I took a trip to Springfield, IL and visited the Lincoln Museum. I know as much about Lincoln as I learned in grade school – in other words – the sanitized legend. The museum did a phenomenal job of breaking out the reality of the man in the dark era of the Civil War through which he led the country.
His life had more business and political failures than successes. His presidency, where he did succeed, was filled with public scorn, derisive attacks, and burdens few if any have ever experienced. The press often portrayed him as a monkey or ape in political cartoons.
Daily he sat in the telegraph office getting the latest tally of over 1,300,000 lost American lives. He lost three of his four sons – two during his presidency.
Enduring this much responsibility, loss, public scorn, and personal sacrifice only to be assassinated at the end of the war by the white supremacist Booth, helped me understand why the world has held him in such esteem.
By the end of the tour, I felt incredible gratitude for this man’s life and what he sacrificed to create the country we have today. Here’s what I’ve learned about gratitude from him:
- Gratitude is based on awareness. If we’re going to be grateful, we must become aware of the blessings we have.
- Gratitude is a response to what we receive/perceive as gifts.
- What we see as coming through our own efforts alone may generate pride, but not gratitude.
- The admonishment to be grateful in all things implies nothing is created through our hands alone.
- All our life experiences are a gift, whether our egos prefer them or not.
- Gratitude grows upon itself.
- The more we practice gratitude the more we see things to be grateful for.
- Grateful people offer acts of generosity and kindness and inspire gratitude.
- These acts are a blessing for those giving and receiving them.
- Gratitude opens the heart and brings out the best in our nature.
- Gratitude builds a sense of life as abundant and good.
- Gratitude makes us better people and better leaders.
Change your Success - Gratitude formula from:
If I work hard enough, I’ll become successful. Then I’ll be happy and grateful.
I am grateful first, which supports me showing up positively in my work and life, driving my success.
The first formula perpetually raises the bar for more work and sets the target of success beyond the psychological horizon. In the workplace, this often sounds like, “Great job everybody, we hit our numbers. Next month lets shoot for 10% more.”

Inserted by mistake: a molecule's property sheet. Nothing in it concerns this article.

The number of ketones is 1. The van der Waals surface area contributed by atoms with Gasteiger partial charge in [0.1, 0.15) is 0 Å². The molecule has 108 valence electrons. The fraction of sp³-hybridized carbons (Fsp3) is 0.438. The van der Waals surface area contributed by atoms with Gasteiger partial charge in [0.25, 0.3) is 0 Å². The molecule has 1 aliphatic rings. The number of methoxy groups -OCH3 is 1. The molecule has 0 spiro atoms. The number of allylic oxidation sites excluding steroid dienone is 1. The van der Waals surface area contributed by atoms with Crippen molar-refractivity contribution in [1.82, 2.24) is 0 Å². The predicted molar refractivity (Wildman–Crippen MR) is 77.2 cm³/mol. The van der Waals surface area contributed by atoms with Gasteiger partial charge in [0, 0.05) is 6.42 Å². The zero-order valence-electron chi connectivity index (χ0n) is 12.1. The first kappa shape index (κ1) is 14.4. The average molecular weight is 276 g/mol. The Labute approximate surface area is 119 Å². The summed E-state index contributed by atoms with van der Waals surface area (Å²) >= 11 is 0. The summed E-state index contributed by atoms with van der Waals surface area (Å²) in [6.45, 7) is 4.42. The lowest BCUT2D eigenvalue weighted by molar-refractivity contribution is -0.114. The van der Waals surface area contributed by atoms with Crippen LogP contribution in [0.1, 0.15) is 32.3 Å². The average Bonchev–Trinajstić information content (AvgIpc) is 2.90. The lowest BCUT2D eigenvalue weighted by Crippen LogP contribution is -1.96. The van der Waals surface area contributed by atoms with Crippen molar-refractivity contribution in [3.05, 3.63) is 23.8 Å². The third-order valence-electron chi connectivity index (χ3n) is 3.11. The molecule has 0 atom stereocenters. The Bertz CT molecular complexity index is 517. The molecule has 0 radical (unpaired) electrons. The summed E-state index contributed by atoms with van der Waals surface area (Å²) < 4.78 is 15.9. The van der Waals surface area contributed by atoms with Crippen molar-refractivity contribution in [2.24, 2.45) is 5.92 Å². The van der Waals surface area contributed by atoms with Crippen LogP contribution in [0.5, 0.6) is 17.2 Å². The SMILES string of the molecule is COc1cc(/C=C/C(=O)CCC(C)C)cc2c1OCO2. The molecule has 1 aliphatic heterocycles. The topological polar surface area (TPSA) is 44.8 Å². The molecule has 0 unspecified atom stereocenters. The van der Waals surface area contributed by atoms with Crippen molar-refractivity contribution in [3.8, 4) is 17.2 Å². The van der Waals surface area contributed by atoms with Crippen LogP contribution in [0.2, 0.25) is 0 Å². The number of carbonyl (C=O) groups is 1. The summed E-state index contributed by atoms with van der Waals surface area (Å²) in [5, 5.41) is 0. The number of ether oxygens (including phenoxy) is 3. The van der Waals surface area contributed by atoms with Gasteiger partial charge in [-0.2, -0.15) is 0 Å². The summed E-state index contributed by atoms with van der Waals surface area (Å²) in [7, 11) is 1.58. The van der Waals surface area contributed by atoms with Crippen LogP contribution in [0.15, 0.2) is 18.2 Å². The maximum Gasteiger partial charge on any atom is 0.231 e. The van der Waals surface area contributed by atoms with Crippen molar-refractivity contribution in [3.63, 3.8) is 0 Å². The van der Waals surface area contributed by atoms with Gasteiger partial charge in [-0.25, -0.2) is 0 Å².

One sentence of celebration and back to pushing the boulder up a now higher hill.
The things that are going right can be invisible to us. We walk by hundreds of actions daily contributing to the outcomes we work so hard to achieve yet fail to take time to appreciate them.
The second formula enables you to appreciate the success you’ve experienced and be thankful to those who have contributed to it in the present, rather than continually pushing satisfaction out into the future.
This creates a virtuous cycle of motivation and fulfillment, leading to greater productivity and a sense of progress.
As Shawn Achor, author of “The Happiness Advantage,” states in his Ted Talk, “The Happy Secret to Better Work,”
“If happiness is on the opposite side of success, your brain never gets there. We've pushed happiness over the cognitive horizon, as a society. And that's because we think we have to be successful, then we'll be happier.
Our brains work in the opposite order. If you can raise somebody's level of positivity in the present, then their brain experiences what we now call a happiness advantage, which [means] your brain at positive performs significantly better than at negative, neutral or stressed.
Your intelligence rises, your creativity rises, your energy levels rise. In fact, we've found that every single business outcome improves.
Your brain at positive is 31% more productive than your brain at negative, neutral or stressed.
You're 37% better at sales. Doctors are 19 percent faster, more accurate at coming up with the correct diagnosis when positive instead of negative, neutral or stressed.”
According to Shawn, the business benefits of the “happiness advantage” are:
- Superior productivity
- More secure jobs
- People keeping jobs
- More resilience
- Less burnout
- Less turnover
- Greater sales
- Build your practice of gratitude.
- Record three (small) things each week you are grateful for.
- Do this weekly for a month and you will train your brain to positivity.
- Express your gratitude to those who are gifts in your life.
- Do something every day for others.
- Become a blessing and help others grow in their gratitude by your actions not just words.
Bottom-line, don’t wait – begin with gratitude. It activates your brain and creates sustainable success in your life.
At Living As A Leader, we offer a Leadership Development Series designed to produce leaders that can positively shape the cultural environment, reduce turnover and achieve crucial business initiatives. We do this by providing training, coaching and consulting with a focus on pragmatic communication tools for leaders at all levels of your organization.
For more information, contact Steph Collins at email@example.com